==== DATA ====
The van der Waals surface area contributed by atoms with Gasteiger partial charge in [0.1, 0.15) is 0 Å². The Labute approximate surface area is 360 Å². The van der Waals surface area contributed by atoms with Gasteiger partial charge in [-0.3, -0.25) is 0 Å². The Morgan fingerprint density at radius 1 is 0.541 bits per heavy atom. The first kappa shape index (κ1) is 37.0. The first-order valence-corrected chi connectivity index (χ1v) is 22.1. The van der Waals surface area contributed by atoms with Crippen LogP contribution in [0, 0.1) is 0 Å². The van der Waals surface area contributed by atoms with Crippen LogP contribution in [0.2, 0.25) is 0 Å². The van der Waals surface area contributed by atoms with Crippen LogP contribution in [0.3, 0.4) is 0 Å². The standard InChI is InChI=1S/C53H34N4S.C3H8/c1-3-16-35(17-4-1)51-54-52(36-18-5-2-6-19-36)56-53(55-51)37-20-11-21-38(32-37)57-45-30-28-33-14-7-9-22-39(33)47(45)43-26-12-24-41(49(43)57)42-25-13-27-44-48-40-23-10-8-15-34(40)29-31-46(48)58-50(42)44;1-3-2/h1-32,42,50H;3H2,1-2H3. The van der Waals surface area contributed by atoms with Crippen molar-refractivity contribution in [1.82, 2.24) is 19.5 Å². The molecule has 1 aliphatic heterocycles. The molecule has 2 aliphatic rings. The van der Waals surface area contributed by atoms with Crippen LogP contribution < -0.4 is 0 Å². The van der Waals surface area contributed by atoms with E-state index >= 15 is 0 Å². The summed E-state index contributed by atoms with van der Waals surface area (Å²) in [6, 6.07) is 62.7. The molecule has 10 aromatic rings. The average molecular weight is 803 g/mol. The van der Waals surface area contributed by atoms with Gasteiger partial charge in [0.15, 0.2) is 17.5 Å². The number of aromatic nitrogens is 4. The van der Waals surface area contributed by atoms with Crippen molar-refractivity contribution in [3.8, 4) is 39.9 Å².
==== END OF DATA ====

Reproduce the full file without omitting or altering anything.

The van der Waals surface area contributed by atoms with Gasteiger partial charge in [0.1, 0.15) is 0 Å². The Labute approximate surface area is 360 Å². The van der Waals surface area contributed by atoms with Gasteiger partial charge in [-0.3, -0.25) is 0 Å². The Morgan fingerprint density at radius 1 is 0.541 bits per heavy atom. The first kappa shape index (κ1) is 37.0. The first-order valence-corrected chi connectivity index (χ1v) is 22.1. The van der Waals surface area contributed by atoms with Crippen LogP contribution in [0, 0.1) is 0 Å². The van der Waals surface area contributed by atoms with Crippen LogP contribution in [0.2, 0.25) is 0 Å². The van der Waals surface area contributed by atoms with Crippen LogP contribution in [0.3, 0.4) is 0 Å². The standard InChI is InChI=1S/C53H34N4S.C3H8/c1-3-16-35(17-4-1)51-54-52(36-18-5-2-6-19-36)56-53(55-51)37-20-11-21-38(32-37)57-45-30-28-33-14-7-9-22-39(33)47(45)43-26-12-24-41(49(43)57)42-25-13-27-44-48-40-23-10-8-15-34(40)29-31-46(48)58-50(42)44;1-3-2/h1-32,42,50H;3H2,1-2H3. The van der Waals surface area contributed by atoms with Crippen molar-refractivity contribution in [1.82, 2.24) is 19.5 Å². The molecule has 1 aliphatic heterocycles. The molecule has 2 aliphatic rings. The van der Waals surface area contributed by atoms with Crippen LogP contribution < -0.4 is 0 Å². The van der Waals surface area contributed by atoms with E-state index >= 15 is 0 Å². The summed E-state index contributed by atoms with van der Waals surface area (Å²) in [6, 6.07) is 62.7. The molecule has 10 aromatic rings. The average molecular weight is 803 g/mol. The van der Waals surface area contributed by atoms with Gasteiger partial charge in [0.15, 0.2) is 17.5 Å². The number of aromatic nitrogens is 4. The van der Waals surface area contributed by atoms with Crippen molar-refractivity contribution in [3.8, 4) is 39.9 Å².